According to a report by Sports Illustrated’s Jim Trotter, Redskins tight end Fred Davis and offensive tackle Trent Williams will be suspended for violating the league’s substance abuse policy.
News had originally broken about Davis and Williams failing drug tests that were issued at the end of the lockout. Williams declined to comment on the report several weeks ago while Davis would only say that he didn’t expect to be suspended and that he was waiting to hear more from the league.
Sunday, moments before the Redskins and Jets took to the field for a week-13 matchup, Trotter reported that they were both suspended four games, the final four games of the 2011 season, because of subsequent subsequent failed drug tests during the season.
Davis and Williams had both left Washington’s locker room before the media was allowed to enter after Sunday’s game.
“I’ve received no information about it so I can’t comment on that at this time,” head coach Mike Shanahan said during his post-game press conference. “I will comment on it in the next day or two depending on exactly what has happened.”
The news came as a surprise to many of Davis and Williams’ teammates, many of whom declined to comment on the reported suspensions.
“If it does come out to be true, I would like to reach out to those guys and offer some support to them,” linebacker and team captain London Fletcher said. “From a personal standpoint, you don’t want to see a guy ruin his career because of that. It’s really your life. From a personal standpoint [I’ll] just really try to offer support from those guys and go there. It’s about the individual and helping them.”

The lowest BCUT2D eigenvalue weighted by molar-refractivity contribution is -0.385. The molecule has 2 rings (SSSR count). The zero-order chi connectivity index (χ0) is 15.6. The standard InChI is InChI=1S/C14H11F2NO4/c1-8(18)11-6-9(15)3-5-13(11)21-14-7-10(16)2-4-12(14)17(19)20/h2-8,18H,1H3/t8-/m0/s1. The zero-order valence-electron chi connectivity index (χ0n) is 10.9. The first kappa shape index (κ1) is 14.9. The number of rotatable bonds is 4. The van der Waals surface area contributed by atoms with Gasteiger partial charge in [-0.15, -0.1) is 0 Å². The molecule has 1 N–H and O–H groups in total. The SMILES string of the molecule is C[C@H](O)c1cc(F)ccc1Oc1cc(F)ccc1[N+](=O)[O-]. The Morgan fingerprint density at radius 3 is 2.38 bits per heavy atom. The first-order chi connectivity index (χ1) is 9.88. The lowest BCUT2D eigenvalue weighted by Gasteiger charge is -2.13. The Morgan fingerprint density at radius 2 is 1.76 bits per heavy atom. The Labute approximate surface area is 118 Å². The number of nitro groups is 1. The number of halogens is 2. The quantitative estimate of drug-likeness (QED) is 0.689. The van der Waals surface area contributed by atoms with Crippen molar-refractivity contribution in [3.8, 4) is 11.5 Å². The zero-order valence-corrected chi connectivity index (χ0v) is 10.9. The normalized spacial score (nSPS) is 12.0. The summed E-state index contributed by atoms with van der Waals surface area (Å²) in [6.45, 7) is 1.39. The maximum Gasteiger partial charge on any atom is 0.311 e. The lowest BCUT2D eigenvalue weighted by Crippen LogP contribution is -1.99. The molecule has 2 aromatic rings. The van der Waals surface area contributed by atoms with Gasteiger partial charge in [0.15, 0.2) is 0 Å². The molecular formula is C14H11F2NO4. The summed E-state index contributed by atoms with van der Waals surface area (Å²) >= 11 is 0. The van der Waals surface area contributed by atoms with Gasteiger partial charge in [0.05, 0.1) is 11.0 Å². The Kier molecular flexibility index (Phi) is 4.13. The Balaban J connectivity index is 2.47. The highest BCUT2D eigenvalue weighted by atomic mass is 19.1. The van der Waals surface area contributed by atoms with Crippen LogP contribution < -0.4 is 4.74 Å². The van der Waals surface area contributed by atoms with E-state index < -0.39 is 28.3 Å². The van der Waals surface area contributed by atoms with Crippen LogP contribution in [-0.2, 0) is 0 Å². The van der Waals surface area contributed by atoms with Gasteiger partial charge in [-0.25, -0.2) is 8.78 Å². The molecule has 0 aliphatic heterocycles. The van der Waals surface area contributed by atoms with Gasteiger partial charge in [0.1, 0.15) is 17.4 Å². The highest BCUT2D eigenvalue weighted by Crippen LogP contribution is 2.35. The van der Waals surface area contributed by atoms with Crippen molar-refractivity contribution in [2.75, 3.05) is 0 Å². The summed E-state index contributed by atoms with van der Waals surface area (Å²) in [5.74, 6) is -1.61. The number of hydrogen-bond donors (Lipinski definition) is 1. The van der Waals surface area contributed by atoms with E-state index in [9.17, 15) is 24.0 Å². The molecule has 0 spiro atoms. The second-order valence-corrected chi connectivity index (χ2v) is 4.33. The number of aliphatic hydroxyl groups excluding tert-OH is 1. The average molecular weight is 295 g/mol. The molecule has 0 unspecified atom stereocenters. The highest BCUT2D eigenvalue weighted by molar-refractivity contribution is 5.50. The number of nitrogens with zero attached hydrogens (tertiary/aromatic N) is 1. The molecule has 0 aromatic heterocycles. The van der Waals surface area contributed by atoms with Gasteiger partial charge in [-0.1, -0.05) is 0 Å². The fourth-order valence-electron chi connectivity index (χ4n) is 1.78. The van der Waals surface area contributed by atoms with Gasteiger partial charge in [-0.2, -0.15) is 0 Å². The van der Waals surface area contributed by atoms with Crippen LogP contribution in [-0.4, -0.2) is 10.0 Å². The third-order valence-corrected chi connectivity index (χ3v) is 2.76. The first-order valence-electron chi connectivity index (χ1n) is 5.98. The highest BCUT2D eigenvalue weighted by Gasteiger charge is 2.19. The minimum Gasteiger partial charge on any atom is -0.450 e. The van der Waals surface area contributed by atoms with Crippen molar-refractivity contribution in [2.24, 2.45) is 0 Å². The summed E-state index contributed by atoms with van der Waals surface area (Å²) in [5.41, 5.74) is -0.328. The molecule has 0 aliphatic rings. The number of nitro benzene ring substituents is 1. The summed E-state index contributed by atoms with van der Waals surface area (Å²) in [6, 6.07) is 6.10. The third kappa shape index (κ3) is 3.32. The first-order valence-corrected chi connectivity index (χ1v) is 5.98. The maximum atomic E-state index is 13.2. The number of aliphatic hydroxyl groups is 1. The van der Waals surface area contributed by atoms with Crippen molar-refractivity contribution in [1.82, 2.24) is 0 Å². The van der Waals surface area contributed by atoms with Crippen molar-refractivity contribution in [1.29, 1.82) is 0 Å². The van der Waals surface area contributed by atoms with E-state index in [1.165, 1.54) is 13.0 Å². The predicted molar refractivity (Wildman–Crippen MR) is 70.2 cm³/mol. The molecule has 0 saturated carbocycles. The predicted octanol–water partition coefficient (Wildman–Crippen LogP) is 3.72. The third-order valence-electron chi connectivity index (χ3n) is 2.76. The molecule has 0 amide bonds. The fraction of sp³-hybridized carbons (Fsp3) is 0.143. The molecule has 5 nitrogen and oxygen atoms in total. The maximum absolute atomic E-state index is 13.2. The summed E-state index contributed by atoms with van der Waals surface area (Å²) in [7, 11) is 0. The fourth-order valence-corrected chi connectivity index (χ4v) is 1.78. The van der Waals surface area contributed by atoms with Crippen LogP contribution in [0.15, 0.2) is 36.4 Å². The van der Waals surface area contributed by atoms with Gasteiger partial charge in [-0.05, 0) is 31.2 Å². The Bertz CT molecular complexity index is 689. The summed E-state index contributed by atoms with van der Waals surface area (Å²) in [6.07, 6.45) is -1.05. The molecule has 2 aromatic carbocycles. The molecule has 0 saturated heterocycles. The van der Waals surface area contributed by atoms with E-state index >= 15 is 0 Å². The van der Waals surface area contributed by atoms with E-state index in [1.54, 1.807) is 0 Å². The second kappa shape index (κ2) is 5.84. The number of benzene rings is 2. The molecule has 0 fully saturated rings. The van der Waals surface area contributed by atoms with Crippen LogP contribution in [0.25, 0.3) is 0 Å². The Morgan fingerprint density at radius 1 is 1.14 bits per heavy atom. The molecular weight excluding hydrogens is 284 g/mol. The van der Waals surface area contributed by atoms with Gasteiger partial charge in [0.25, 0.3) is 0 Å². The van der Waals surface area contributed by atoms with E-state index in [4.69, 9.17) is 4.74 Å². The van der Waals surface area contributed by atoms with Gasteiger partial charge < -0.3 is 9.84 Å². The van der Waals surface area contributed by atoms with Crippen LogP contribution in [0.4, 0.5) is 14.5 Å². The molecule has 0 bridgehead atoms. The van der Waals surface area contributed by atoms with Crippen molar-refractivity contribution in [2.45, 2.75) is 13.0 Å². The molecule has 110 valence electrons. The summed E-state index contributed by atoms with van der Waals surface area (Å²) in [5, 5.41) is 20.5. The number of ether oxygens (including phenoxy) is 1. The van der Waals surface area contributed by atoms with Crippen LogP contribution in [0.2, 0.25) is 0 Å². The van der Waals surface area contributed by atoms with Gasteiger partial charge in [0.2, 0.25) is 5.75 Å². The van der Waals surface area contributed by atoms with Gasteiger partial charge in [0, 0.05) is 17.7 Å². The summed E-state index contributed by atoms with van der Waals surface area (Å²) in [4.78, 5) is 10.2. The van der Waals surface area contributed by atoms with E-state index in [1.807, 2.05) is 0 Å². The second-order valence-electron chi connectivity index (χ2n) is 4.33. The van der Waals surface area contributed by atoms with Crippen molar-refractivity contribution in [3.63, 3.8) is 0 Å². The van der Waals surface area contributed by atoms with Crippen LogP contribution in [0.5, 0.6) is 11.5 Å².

Davis caught six passes for 99 yards in Sunday’s game. The fourth-year tight end has caught 59 passes for 796 yards this season, both career highs. A free agent at season’s end, if Davis’ campaign does end four games early as has been reported — he may have cost himself money on his approaching new contract.
Williams didn’t allow a sack against the Jets, marking the third straight week he’s proven stout against opposing pass-rushers. A second-year left tackle who was drafted fourth overall in 2010, Williams has been playing as well as he had at any point during his first couple seasons in Washington over the past few weeks.
“Fred’s been playing good football and Trent’s a good player,” nose tackle Barry Cofield offered. “I don’t know the details of the situation. That’s not my business really. I’m too caught up with the task at hand.”